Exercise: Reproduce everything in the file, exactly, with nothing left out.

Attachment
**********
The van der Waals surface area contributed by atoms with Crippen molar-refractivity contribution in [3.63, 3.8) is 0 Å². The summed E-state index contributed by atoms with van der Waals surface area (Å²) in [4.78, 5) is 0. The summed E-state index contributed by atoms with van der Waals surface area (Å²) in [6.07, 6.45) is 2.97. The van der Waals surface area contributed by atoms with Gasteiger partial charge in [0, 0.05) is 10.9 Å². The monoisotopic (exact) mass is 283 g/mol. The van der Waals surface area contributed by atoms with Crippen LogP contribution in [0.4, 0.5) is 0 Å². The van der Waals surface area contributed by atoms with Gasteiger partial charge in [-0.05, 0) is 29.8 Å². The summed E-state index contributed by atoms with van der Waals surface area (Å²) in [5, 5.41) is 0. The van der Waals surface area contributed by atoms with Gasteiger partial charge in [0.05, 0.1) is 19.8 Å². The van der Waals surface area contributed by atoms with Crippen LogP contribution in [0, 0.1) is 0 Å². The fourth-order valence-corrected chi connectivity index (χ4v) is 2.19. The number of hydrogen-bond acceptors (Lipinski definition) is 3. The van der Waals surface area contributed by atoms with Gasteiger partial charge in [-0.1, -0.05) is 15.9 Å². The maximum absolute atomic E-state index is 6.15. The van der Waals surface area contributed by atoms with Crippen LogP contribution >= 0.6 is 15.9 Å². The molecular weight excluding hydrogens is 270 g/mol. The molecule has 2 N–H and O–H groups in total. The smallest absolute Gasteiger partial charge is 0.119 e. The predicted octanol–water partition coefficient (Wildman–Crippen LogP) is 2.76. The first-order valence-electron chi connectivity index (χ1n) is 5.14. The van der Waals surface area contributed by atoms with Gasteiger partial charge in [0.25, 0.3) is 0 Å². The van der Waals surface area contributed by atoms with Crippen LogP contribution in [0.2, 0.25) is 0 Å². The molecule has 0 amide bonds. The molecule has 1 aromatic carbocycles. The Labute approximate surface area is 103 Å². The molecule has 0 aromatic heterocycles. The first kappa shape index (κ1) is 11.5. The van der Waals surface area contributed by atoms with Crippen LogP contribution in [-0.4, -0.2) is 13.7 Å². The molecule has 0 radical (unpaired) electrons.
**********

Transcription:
The van der Waals surface area contributed by atoms with Crippen molar-refractivity contribution in [3.63, 3.8) is 0 Å². The summed E-state index contributed by atoms with van der Waals surface area (Å²) in [4.78, 5) is 0. The summed E-state index contributed by atoms with van der Waals surface area (Å²) in [6.07, 6.45) is 2.97. The van der Waals surface area contributed by atoms with Gasteiger partial charge in [0, 0.05) is 10.9 Å². The monoisotopic (exact) mass is 283 g/mol. The van der Waals surface area contributed by atoms with Crippen LogP contribution in [0.4, 0.5) is 0 Å². The van der Waals surface area contributed by atoms with Gasteiger partial charge in [-0.05, 0) is 29.8 Å². The summed E-state index contributed by atoms with van der Waals surface area (Å²) in [5, 5.41) is 0. The van der Waals surface area contributed by atoms with Gasteiger partial charge in [0.05, 0.1) is 19.8 Å². The van der Waals surface area contributed by atoms with Crippen LogP contribution in [0, 0.1) is 0 Å². The fourth-order valence-corrected chi connectivity index (χ4v) is 2.19. The number of hydrogen-bond acceptors (Lipinski definition) is 3. The van der Waals surface area contributed by atoms with Gasteiger partial charge in [-0.1, -0.05) is 15.9 Å². The maximum absolute atomic E-state index is 6.15. The van der Waals surface area contributed by atoms with Crippen LogP contribution >= 0.6 is 15.9 Å². The molecular weight excluding hydrogens is 270 g/mol. The molecule has 2 N–H and O–H groups in total. The smallest absolute Gasteiger partial charge is 0.119 e. The predicted octanol–water partition coefficient (Wildman–Crippen LogP) is 2.76. The first-order valence-electron chi connectivity index (χ1n) is 5.14. The van der Waals surface area contributed by atoms with Gasteiger partial charge in [0.25, 0.3) is 0 Å². The van der Waals surface area contributed by atoms with Crippen LogP contribution in [0.2, 0.25) is 0 Å². The molecule has 0 amide bonds. The molecule has 1 aromatic carbocycles. The Labute approximate surface area is 103 Å². The molecule has 0 aromatic heterocycles. The first kappa shape index (κ1) is 11.5. The van der Waals surface area contributed by atoms with Crippen LogP contribution in [-0.4, -0.2) is 13.7 Å². The molecule has 0 radical (unpaired) electrons.